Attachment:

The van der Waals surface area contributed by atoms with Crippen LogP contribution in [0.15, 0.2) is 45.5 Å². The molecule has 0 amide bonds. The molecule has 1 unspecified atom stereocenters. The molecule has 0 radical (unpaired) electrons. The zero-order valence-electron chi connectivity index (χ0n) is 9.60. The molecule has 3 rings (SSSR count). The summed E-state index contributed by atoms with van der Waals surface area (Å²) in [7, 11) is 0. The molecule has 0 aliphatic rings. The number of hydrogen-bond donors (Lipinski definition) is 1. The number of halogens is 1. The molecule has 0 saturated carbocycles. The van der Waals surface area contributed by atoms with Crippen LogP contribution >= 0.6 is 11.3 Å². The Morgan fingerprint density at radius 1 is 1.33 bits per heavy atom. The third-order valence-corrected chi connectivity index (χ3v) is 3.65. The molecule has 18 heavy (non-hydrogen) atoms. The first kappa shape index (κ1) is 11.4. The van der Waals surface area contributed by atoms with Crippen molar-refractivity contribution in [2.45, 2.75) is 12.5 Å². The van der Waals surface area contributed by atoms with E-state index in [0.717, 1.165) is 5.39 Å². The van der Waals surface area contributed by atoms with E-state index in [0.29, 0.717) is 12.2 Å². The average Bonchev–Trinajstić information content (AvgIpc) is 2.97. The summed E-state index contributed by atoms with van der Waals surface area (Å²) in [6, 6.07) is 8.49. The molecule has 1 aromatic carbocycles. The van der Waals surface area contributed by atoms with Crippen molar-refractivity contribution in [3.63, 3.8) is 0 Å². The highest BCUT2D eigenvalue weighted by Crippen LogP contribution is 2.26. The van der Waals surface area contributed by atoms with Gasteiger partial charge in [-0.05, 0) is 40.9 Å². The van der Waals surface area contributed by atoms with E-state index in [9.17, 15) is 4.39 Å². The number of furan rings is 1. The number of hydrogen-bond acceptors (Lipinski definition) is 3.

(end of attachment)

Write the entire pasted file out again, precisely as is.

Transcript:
The van der Waals surface area contributed by atoms with Crippen LogP contribution in [0.15, 0.2) is 45.5 Å². The molecule has 0 amide bonds. The molecule has 1 unspecified atom stereocenters. The molecule has 0 radical (unpaired) electrons. The zero-order valence-electron chi connectivity index (χ0n) is 9.60. The molecule has 3 rings (SSSR count). The summed E-state index contributed by atoms with van der Waals surface area (Å²) in [7, 11) is 0. The molecule has 0 aliphatic rings. The number of hydrogen-bond donors (Lipinski definition) is 1. The number of halogens is 1. The molecule has 0 saturated carbocycles. The van der Waals surface area contributed by atoms with Crippen LogP contribution >= 0.6 is 11.3 Å². The Morgan fingerprint density at radius 1 is 1.33 bits per heavy atom. The third-order valence-corrected chi connectivity index (χ3v) is 3.65. The molecule has 18 heavy (non-hydrogen) atoms. The first kappa shape index (κ1) is 11.4. The van der Waals surface area contributed by atoms with Crippen molar-refractivity contribution in [2.45, 2.75) is 12.5 Å². The van der Waals surface area contributed by atoms with E-state index in [0.717, 1.165) is 5.39 Å². The van der Waals surface area contributed by atoms with E-state index in [0.29, 0.717) is 12.2 Å². The average Bonchev–Trinajstić information content (AvgIpc) is 2.97. The summed E-state index contributed by atoms with van der Waals surface area (Å²) in [6, 6.07) is 8.49. The molecule has 1 aromatic carbocycles. The van der Waals surface area contributed by atoms with Crippen molar-refractivity contribution in [3.63, 3.8) is 0 Å². The highest BCUT2D eigenvalue weighted by Crippen LogP contribution is 2.26. The van der Waals surface area contributed by atoms with Gasteiger partial charge in [-0.05, 0) is 40.9 Å². The van der Waals surface area contributed by atoms with E-state index in [9.17, 15) is 4.39 Å². The number of furan rings is 1. The number of hydrogen-bond acceptors (Lipinski definition) is 3.